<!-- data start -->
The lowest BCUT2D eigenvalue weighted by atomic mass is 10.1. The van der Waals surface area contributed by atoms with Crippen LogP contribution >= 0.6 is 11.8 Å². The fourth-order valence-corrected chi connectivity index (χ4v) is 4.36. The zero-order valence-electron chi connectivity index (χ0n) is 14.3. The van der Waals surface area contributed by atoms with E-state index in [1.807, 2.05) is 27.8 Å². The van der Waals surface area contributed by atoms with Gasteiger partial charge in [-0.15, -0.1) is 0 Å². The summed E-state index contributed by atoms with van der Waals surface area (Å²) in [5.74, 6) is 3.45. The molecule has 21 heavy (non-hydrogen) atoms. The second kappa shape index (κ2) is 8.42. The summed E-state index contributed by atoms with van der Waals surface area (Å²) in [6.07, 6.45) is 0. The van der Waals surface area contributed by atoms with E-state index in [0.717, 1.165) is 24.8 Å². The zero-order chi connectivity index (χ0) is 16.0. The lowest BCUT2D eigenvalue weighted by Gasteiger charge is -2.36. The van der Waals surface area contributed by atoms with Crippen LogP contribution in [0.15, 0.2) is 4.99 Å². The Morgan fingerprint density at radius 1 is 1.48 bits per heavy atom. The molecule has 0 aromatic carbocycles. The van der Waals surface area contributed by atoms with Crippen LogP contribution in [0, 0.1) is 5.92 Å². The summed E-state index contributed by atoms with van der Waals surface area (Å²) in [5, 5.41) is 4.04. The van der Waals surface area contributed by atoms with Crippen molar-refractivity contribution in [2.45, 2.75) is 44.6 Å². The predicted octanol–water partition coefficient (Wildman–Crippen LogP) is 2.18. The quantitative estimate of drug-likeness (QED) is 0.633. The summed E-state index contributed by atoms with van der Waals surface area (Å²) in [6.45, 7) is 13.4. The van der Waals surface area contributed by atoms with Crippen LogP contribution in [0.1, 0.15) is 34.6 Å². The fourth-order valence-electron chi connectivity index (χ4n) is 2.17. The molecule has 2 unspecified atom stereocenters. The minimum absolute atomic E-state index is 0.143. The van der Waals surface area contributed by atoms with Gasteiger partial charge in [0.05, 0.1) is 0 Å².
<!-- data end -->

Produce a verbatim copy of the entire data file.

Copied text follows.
The lowest BCUT2D eigenvalue weighted by atomic mass is 10.1. The van der Waals surface area contributed by atoms with Crippen LogP contribution >= 0.6 is 11.8 Å². The fourth-order valence-corrected chi connectivity index (χ4v) is 4.36. The zero-order valence-electron chi connectivity index (χ0n) is 14.3. The van der Waals surface area contributed by atoms with E-state index in [1.807, 2.05) is 27.8 Å². The van der Waals surface area contributed by atoms with Gasteiger partial charge in [-0.15, -0.1) is 0 Å². The summed E-state index contributed by atoms with van der Waals surface area (Å²) in [5.74, 6) is 3.45. The molecule has 21 heavy (non-hydrogen) atoms. The second kappa shape index (κ2) is 8.42. The summed E-state index contributed by atoms with van der Waals surface area (Å²) in [6.07, 6.45) is 0. The van der Waals surface area contributed by atoms with E-state index in [0.717, 1.165) is 24.8 Å². The zero-order chi connectivity index (χ0) is 16.0. The lowest BCUT2D eigenvalue weighted by Gasteiger charge is -2.36. The van der Waals surface area contributed by atoms with Crippen LogP contribution in [0.15, 0.2) is 4.99 Å². The Morgan fingerprint density at radius 1 is 1.48 bits per heavy atom. The molecule has 0 aromatic carbocycles. The van der Waals surface area contributed by atoms with Crippen LogP contribution in [0, 0.1) is 5.92 Å². The summed E-state index contributed by atoms with van der Waals surface area (Å²) in [5, 5.41) is 4.04. The van der Waals surface area contributed by atoms with Crippen molar-refractivity contribution in [2.45, 2.75) is 44.6 Å². The predicted octanol–water partition coefficient (Wildman–Crippen LogP) is 2.18. The quantitative estimate of drug-likeness (QED) is 0.633. The summed E-state index contributed by atoms with van der Waals surface area (Å²) in [6.45, 7) is 13.4. The van der Waals surface area contributed by atoms with Crippen LogP contribution in [0.1, 0.15) is 34.6 Å². The fourth-order valence-electron chi connectivity index (χ4n) is 2.17. The molecule has 2 unspecified atom stereocenters. The minimum absolute atomic E-state index is 0.143. The van der Waals surface area contributed by atoms with Gasteiger partial charge in [0.05, 0.1) is 0 Å².